SWISS watch company Swatch Group AG is suing Bloomberg for distributing a recording and transcript of its latest earnings call, but the case could have unintended consequences for the company and its European peers.
The world’s largest watchmaker filed a copyright infringement suit saying Bloomberg was not invited to its earnings call with a select group of analysts on February 8, but recorded and transcribed it without the company’s permission and then distributed the information to its clients.
The Bienne, Switzerland-based company wants a court order forcing Bloomberg to destroy copies of the recording and transcript as well as damages and other remedies for its claimed “willful” infringement of US federal copyright law.
Public right to know
Bloomberg spokesman Ty Trippet told Reuters in an email that if a public company discloses financial performance information to a select group of analysts, it has a responsibility to provide the information to everyone.
“The investing public has a right to know, and we’ll continue to provide transcripts and recordings from analyst calls to our audiences. We don’t think the Copyright Act says otherwise,” Trippet told Reuters.
The case is likely to be watched closely by services that transcribe company earnings calls and distribute them to investors and the public. The biggest services include StreetEvents, owned by Thomson Reuters, CallStreet owned by FactSet, Seeking Alpha, and Morningstar.
While most US companies webcast their earnings calls publicly, they often post or read notices saying that unauthorized rebroadcasting or transcription of their calls is not permitted. But these warnings are ignored by service providers because they believe the information is in the public domain and all investors have a right to it. To date, it appears that no US company has sued transcription services.
European practices in spotlight
European companies, however, differ from their US counterparts by mostly holding their earnings calls in private. As reported on IR Web Report by Dave Brickell, a team of German researchers from Goethe University Frankfurt published a study recently that finds evidence to suggest that corporate executives are sharing material, non-public information in private earnings calls and conferences with select groups of invited analysts.
The authors point out that there is no European equivalent of Regulation FD, which is the main reason US companies open their earnings calls to the public. They say their findings suggest that current practice is not consistent with the goal of European regulators to provide a level playing field among investors.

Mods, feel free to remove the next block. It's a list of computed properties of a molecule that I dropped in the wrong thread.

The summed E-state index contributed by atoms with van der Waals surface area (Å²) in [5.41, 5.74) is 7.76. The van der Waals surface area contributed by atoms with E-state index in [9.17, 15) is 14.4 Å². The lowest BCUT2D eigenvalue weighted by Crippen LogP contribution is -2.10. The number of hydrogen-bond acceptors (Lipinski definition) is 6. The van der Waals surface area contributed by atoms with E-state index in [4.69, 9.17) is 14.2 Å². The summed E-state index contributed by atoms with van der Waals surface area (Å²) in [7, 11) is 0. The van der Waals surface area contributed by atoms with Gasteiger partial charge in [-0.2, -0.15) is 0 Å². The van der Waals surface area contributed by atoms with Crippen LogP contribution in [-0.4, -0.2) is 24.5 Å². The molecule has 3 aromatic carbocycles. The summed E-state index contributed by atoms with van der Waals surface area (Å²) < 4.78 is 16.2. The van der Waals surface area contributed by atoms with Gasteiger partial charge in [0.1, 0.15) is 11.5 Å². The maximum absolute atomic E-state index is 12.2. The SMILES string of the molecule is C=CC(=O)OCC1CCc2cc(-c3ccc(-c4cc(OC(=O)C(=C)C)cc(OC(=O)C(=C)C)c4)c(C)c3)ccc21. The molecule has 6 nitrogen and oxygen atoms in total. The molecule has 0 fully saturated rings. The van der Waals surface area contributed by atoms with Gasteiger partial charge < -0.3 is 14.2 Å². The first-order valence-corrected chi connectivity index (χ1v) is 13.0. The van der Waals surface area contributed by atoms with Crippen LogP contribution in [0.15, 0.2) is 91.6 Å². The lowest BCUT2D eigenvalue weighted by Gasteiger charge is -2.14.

Rule 12g3-2(b) exemption risk
Since Swatch is a foreign company with it primary listing in Switzerland, it is not subject to Regulation FD. However, the company’s shares do trade in the US market as an unsponsored ADR created by The Bank of New York under an exemption from SEC registration under Rule 12g3-2(b), apparently with no objection from the company.
That basically means that Swatch does not have to file reports with the SEC or comply with other requirements, such as the dreaded Sarbanes-Oxley legislation. However, to maintain the exemption from registration, Swatch is required to provide US investors with access to its disclosure information in English on its website or via a regulatory database in its home market.
The rules do not specify that access to earnings calls must be provided, but they do say that information required to be published electronically “is information that is material to an investment decision regarding the subject securities” including “results of operations or financial condition” and “changes in business.”
It could also be argued that earnings calls are part of a Rule 12g3-2(b) company’s normal financial disclosures and should be accessible to all investors just as they are to investors in US-regulated companies, particularly since evidence suggests that European managers are selectively disclosing information to analysts.
By barring US investors from its earnings calls, Swatch may no longer qualify for exemption from registration. That would require Swatch to register with the SEC and comply with Sarbanes-Oxley requirements, a burden most European companies want to avoid.
By suing Bloomberg, Swatch is now shining a spotlight on the disclosure practices of hundreds of foreign companies that have used the Rule 12g3-2(b) exemption to avoid registration with the SEC and thereby potentially opened a can of worms that it may well regret.
While Swatch appears content to use the US legal system to enforce its own rights, it might not be as willing to have US securities laws enforce investors’ rights.
Vanessa Schoenthaler contributed to this report.